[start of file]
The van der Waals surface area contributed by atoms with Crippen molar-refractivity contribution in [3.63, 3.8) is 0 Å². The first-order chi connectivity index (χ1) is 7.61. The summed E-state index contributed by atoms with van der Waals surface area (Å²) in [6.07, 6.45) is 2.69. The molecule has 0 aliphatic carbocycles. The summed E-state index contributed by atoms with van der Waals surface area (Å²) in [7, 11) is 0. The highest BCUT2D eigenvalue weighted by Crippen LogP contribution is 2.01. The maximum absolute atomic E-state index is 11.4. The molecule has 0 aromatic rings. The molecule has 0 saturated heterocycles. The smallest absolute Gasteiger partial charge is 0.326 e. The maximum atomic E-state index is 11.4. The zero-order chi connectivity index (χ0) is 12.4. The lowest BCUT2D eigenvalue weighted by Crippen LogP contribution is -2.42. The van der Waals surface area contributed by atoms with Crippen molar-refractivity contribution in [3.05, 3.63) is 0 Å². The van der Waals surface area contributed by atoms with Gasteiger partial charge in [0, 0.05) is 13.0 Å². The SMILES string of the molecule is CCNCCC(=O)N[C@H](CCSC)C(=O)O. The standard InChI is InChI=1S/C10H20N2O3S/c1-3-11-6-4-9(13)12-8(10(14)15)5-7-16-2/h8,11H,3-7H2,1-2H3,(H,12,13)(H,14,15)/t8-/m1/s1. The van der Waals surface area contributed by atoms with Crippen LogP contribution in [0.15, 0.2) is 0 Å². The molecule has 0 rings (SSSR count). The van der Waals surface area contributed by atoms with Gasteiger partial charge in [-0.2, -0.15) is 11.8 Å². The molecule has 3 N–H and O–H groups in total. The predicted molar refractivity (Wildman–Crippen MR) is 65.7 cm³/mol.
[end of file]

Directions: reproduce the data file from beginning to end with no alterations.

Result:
The van der Waals surface area contributed by atoms with Crippen molar-refractivity contribution in [3.63, 3.8) is 0 Å². The first-order chi connectivity index (χ1) is 7.61. The summed E-state index contributed by atoms with van der Waals surface area (Å²) in [6.07, 6.45) is 2.69. The molecule has 0 aliphatic carbocycles. The summed E-state index contributed by atoms with van der Waals surface area (Å²) in [7, 11) is 0. The highest BCUT2D eigenvalue weighted by Crippen LogP contribution is 2.01. The maximum absolute atomic E-state index is 11.4. The molecule has 0 aromatic rings. The molecule has 0 saturated heterocycles. The smallest absolute Gasteiger partial charge is 0.326 e. The maximum atomic E-state index is 11.4. The zero-order chi connectivity index (χ0) is 12.4. The lowest BCUT2D eigenvalue weighted by Crippen LogP contribution is -2.42. The van der Waals surface area contributed by atoms with Crippen molar-refractivity contribution in [3.05, 3.63) is 0 Å². The van der Waals surface area contributed by atoms with Gasteiger partial charge in [0, 0.05) is 13.0 Å². The SMILES string of the molecule is CCNCCC(=O)N[C@H](CCSC)C(=O)O. The standard InChI is InChI=1S/C10H20N2O3S/c1-3-11-6-4-9(13)12-8(10(14)15)5-7-16-2/h8,11H,3-7H2,1-2H3,(H,12,13)(H,14,15)/t8-/m1/s1. The van der Waals surface area contributed by atoms with Crippen LogP contribution in [0.15, 0.2) is 0 Å². The molecule has 0 rings (SSSR count). The van der Waals surface area contributed by atoms with Gasteiger partial charge in [-0.2, -0.15) is 11.8 Å². The molecule has 3 N–H and O–H groups in total. The predicted molar refractivity (Wildman–Crippen MR) is 65.7 cm³/mol.